Last week, we wrapped up our 12th annual Summer Institute for Climate Change Education at the University of Minnesota’s Institute on the Environment!
Over 50 educators from more than 10 states joined us for four impactful days of climate change education, supported by the generous contributions of our sponsors and donors. Special thanks to those donors who helped us offer scholarships to 13 out-of-state educators to travel and attend this training. Thanks to our lead Summer Institute sponsors: Xcel Energy, Avangrid Renewables, Aveda, General Mills, Institute on the Environment, and Apex, as well as our food donors and public forum attendees!
Relive the experience
Monday – Summer Institute attendees were oriented to our interdisciplinary and solutions-oriented approach to teaching climate change. Day 1 focused on the evidence of climate change and common misinformation. That evening, educators and community members packed the Humphrey School’s Cowles auditorium for our free public forum, Climate Change in the Age of Alternative Facts. Watch the video here. In his closing remarks, Dr. Ben Santer emphasized the importance of education in solving this issue, saying, “we need an informed electorate who understand the basics of this issue and what’s really at stake here – what likely outcomes are if we do nothing to reduce emissions; and the only way we’re going to get there is through organizations like Climate Generation, providing the tools for educators to give kids the best available scientific information. I don’t see us moving the needle if we continue to have “trickle down ignorance” and don’t push back against that. So, education is the greatest good.”
Tuesday – U of M Energy Transition Lab director Ellen Anderson gave the keynote talk, reviewing the electricity legacy of our country and highlighting the exciting path ahead as the clean energy transition accelerates. Day 2 focused on the causes and impacts of climate change, and included an hour-long speed dating with scientists from the U. In the evening, educators and staff picnicked and watched baseball at the energy-efficient CHS Field, home of the St. Paul Saints.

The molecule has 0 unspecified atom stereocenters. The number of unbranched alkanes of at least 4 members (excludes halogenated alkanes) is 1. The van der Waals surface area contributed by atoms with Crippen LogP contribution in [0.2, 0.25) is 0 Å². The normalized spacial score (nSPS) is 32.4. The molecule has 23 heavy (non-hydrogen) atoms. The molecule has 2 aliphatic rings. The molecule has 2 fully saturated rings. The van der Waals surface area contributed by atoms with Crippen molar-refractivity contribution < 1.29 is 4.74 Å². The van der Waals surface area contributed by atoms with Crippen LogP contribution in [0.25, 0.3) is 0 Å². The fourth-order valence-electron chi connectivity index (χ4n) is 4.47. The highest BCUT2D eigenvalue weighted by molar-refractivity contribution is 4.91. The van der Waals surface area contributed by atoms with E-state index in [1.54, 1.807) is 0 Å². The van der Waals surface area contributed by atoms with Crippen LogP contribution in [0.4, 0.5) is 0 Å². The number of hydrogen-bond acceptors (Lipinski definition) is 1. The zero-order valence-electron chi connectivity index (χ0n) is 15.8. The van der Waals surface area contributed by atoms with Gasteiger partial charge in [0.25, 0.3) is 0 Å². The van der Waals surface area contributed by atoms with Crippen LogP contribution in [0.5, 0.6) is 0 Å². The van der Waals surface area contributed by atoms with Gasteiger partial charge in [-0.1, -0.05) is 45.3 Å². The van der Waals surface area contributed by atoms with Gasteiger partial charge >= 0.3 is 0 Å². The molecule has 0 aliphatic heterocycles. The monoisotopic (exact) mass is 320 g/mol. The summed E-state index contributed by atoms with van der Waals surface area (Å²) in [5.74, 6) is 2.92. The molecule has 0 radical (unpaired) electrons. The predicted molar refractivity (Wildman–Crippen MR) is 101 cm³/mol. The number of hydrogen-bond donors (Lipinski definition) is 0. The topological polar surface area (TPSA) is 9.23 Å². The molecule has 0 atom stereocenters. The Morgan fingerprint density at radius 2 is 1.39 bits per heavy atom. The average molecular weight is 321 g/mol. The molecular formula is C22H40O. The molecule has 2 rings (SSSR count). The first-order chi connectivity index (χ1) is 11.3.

Wednesday – Educators split off for U of M lab visits in the morning, which included trips to the Monarch Lab and the College of Biological Sciences Conservatory, providing an opportunity to learn how climate science is conducted. During the afternoon, they rotated through action workshops to learn how to put their growing climate literacy expertise into practice.
Thursday – The last day of the Institute featured an optional field trip to the Cedar Creek Ecosystem Science Reserve where educators toured the fields, collected data, and learned about the resources at the reserve, including how climate change affects our biomes.
What educators are saying:
“I truly love how [Next Generation Climate] takes an optimistic approach to climate change: we have the ability to create solutions to stop what is happening. Students learn they are not the cause of the problem. Instead they learn that they are the potential solution to the problem.”
“The Summer Institute is inspiring on many levels, both professionally and personally. It encourages me that others are making a difference and taking time to learn and craft how they can help and inspire others. Knowledge is the power that will make the change we need for our future.”
“It was a pleasure to spend 3 days with skilled, passionate educators, who guided me through excellent resources and strategies! Global Climate Change is the perfect vehicle for my whole 8th grade Earth Science curriculum to spiral through, so I’m grateful to have those great resources. Thank you!”
Summer Institute 2017 By the Numbers
• 11 states represented
• 17 scientists involved
• 170 public forum attendees
• 6 returning educators
• 15 breakout sessions
• 6 lab tours
• 185 cups of Peace Coffee consumed
Thanks to our lead Education Program sponsors